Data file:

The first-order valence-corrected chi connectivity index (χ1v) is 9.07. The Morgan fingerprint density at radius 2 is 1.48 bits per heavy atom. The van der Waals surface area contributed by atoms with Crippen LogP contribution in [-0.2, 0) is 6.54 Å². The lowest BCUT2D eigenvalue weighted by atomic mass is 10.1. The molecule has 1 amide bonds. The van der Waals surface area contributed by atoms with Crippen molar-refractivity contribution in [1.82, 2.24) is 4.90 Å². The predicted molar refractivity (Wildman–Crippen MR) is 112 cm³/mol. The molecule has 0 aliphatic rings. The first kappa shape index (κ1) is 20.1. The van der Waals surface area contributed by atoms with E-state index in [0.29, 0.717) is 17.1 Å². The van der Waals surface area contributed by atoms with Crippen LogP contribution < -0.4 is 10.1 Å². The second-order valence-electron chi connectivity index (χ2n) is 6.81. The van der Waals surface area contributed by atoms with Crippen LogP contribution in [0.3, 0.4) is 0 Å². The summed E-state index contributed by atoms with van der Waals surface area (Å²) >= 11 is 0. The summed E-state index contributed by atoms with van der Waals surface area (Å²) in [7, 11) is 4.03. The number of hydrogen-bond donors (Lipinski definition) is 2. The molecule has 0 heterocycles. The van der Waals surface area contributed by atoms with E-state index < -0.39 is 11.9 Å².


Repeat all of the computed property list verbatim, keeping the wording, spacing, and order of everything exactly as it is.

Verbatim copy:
The first-order valence-corrected chi connectivity index (χ1v) is 9.07. The Morgan fingerprint density at radius 2 is 1.48 bits per heavy atom. The van der Waals surface area contributed by atoms with Crippen LogP contribution in [-0.2, 0) is 6.54 Å². The lowest BCUT2D eigenvalue weighted by atomic mass is 10.1. The molecule has 1 amide bonds. The van der Waals surface area contributed by atoms with Crippen molar-refractivity contribution in [1.82, 2.24) is 4.90 Å². The predicted molar refractivity (Wildman–Crippen MR) is 112 cm³/mol. The molecule has 0 aliphatic rings. The first kappa shape index (κ1) is 20.1. The van der Waals surface area contributed by atoms with E-state index in [0.29, 0.717) is 17.1 Å². The van der Waals surface area contributed by atoms with Crippen LogP contribution < -0.4 is 10.1 Å². The second-order valence-electron chi connectivity index (χ2n) is 6.81. The van der Waals surface area contributed by atoms with Crippen LogP contribution in [0.3, 0.4) is 0 Å². The summed E-state index contributed by atoms with van der Waals surface area (Å²) >= 11 is 0. The summed E-state index contributed by atoms with van der Waals surface area (Å²) in [7, 11) is 4.03. The number of hydrogen-bond donors (Lipinski definition) is 2. The molecule has 0 heterocycles. The van der Waals surface area contributed by atoms with E-state index < -0.39 is 11.9 Å².